Association of Mismatch Repair Mutation With Age at Cancer Onset in Lynch Syndrome: Implications for Stratified Surveillance Strategies

Neil A J Ryan, Julie Morris, Kate Green, Fiona Lalloo, Emma R Woodward, James Hill, Emma J Crosbie, D Gareth Evans

Research output: Contribution to journalArticle (Academic Journal)

Abstract

Importance: Lynch syndrome is caused by dominantly inherited germline mutations that predispose individuals to colorectal, endometrial, ovarian, and other cancers through inactivation of the cellular mismatch repair system. Lynch syndrome–associated cancers are amenable to surveillance strategies that may improve survival. The age at which surveillance should start is disputed.

Objective: To determine whether mutated gene and type of mutation influence age at onset of Lynch syndrome–associated cancers.

Design, Setting, and Participants: A retrospective cohort study of individuals with Lynch syndrome–associated colorectal, endometrial, and/or ovarian cancers whose medical records were included in the clinical database of a large quaternary referral center for genomic medicine in the Northwest of England.

Exposures: Mutated gene (MLH1, MSH2, MSH6, and/or PMS2) and type of mutation (truncating, splicing, or large rearrangement).

Main Outcomes and Measures: Age at cancer diagnosis.

Results: A total of 1063 individuals with proven Lynch syndrome were included, 495 male and 568 female (mean age 52 years; age range, 10-93 years [children were included in the database, but no children developed cancer]). There were 546 men and women with colorectal cancer, 162 women with endometrial cancer, and 49 women with ovarian cancer; mean follow-up was 68.2 months. Among MLH1 mutation carriers, mutations in MLH1 were associated with colorectal cancer in 249 (61%) of 409 men and women; endometrial cancer in 53 of 196 (27%) women; and ovarian cancer in 15 (8%) of 196 women. Among MSH2 mutation carriers, mutations in MSH2 (the most prevalent mutations overall) were most commonly associated with female-specific cancers: endometrial cancer in 83 (30%) of 279 women; ovarian cancer in 28 (10%) of 279 women; and colorectal cancer in 239 (50%) 479 men and women. Mutations in MSH6 were less prevalent, and MSH6 mutation carriers presented with colorectal and endometrial cancer at later ages than carriers of mutations in MSH2 or MLH1. When stratified by mutation type, women with truncating MLH1 mutations had later ages of onset of endometrial cancer than those with nontruncating mutations (median difference, 6.6 years; 95% CI, 2.7-10.4; P = .002). Carriers of truncating MLH1 mutations presented with colorectal cancer at later ages than those with other mutations, but the difference was not statistically significant.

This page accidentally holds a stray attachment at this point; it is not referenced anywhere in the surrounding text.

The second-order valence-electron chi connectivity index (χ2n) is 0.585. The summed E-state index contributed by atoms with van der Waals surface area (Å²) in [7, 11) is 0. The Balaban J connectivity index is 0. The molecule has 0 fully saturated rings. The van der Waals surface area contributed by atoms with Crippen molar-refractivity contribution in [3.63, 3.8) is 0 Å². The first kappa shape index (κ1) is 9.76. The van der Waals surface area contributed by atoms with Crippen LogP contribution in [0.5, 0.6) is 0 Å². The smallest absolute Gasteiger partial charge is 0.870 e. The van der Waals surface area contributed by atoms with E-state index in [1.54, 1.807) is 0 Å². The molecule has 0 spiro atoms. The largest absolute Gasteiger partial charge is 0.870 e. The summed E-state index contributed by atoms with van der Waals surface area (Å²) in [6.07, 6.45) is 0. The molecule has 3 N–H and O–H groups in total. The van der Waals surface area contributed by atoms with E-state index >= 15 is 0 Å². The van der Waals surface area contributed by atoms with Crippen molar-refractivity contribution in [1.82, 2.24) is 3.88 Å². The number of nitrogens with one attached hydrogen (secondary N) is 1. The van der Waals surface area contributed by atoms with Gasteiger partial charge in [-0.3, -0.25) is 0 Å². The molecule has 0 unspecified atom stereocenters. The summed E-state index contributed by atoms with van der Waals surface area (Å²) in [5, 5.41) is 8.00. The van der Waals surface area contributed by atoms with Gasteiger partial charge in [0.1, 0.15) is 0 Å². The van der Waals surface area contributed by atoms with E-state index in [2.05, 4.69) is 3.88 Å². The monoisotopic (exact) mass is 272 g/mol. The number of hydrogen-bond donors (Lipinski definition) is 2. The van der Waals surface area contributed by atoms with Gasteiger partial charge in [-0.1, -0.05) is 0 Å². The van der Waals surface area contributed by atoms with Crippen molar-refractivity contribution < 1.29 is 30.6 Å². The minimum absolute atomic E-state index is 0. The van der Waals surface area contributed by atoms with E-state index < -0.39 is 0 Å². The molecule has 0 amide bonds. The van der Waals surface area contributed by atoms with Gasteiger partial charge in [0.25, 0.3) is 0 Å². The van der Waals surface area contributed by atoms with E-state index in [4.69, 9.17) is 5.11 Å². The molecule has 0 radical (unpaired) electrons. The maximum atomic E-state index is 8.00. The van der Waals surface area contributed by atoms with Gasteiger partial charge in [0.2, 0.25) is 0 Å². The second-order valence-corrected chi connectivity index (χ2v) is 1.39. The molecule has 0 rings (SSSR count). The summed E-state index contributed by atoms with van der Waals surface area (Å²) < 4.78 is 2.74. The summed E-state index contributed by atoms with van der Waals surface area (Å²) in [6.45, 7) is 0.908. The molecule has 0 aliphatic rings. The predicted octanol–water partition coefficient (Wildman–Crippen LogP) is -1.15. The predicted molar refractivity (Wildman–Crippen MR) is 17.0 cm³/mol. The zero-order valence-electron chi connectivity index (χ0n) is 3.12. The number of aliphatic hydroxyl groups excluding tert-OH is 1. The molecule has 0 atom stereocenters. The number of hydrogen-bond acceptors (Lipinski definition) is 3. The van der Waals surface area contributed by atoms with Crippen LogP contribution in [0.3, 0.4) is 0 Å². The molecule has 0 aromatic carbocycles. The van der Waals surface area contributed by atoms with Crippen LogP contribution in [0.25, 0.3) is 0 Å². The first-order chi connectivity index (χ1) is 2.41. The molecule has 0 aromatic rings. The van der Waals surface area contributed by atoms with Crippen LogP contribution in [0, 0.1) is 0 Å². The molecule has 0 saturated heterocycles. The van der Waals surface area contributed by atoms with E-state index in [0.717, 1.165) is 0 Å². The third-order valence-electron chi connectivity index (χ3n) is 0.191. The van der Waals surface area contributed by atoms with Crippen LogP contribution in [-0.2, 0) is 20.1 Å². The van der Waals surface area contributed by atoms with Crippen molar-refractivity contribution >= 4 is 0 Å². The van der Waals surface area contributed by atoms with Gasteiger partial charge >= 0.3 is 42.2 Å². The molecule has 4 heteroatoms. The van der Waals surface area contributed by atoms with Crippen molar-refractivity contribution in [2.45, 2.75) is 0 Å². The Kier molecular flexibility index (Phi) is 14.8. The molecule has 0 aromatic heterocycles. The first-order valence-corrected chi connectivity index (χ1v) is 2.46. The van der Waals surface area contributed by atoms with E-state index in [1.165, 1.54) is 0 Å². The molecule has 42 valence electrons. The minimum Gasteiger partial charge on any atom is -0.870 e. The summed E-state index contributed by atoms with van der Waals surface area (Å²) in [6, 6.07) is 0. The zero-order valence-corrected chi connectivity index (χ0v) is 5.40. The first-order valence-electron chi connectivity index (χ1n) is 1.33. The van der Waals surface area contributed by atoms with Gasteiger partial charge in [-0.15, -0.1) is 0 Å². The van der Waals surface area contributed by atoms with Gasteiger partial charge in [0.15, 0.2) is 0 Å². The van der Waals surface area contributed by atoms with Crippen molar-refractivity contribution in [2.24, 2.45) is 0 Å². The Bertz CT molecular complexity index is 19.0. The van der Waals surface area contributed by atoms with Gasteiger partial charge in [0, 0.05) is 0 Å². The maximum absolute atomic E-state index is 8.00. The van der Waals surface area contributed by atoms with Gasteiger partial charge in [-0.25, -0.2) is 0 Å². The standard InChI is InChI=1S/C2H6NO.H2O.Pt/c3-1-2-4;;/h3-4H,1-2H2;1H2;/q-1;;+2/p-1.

Conclusions and Relevance: Individuals with known Lynch syndrome could be risk stratified by mutated gene and mutation type in tailored surveillance programs. Specifically, individuals with MSH6 mutations could be offered cancer surveillance from a later age. Furthermore, those with truncating MLH1 mutations could begin endometrial cancer surveillance later than those with nontruncating mutations.

Original languageEnglish
Pages (from-to)1702-1706
Number of pages5
JournalJAMA Oncology
Volume3
Issue number12
DOIs
Publication statusPublished - 1 Dec 2017

Keywords

  • Adolescent
  • Adult
  • Age of Onset
  • Aged
  • Aged, 80 and over
  • Child
  • Colorectal Neoplasms, Hereditary Nonpolyposis/genetics
  • DNA Mismatch Repair
  • DNA-Binding Proteins/genetics
  • Early Detection of Cancer
  • Endometrial Neoplasms/genetics
  • England
  • Female
  • Genetic Association Studies/methods
  • Humans
  • Male
  • Middle Aged
  • MutL Protein Homolog 1/genetics
  • MutS Homolog 2 Protein/genetics
  • Mutation
  • Ovarian Neoplasms/genetics
  • Population Surveillance
  • Retrospective Studies
  • Young Adult

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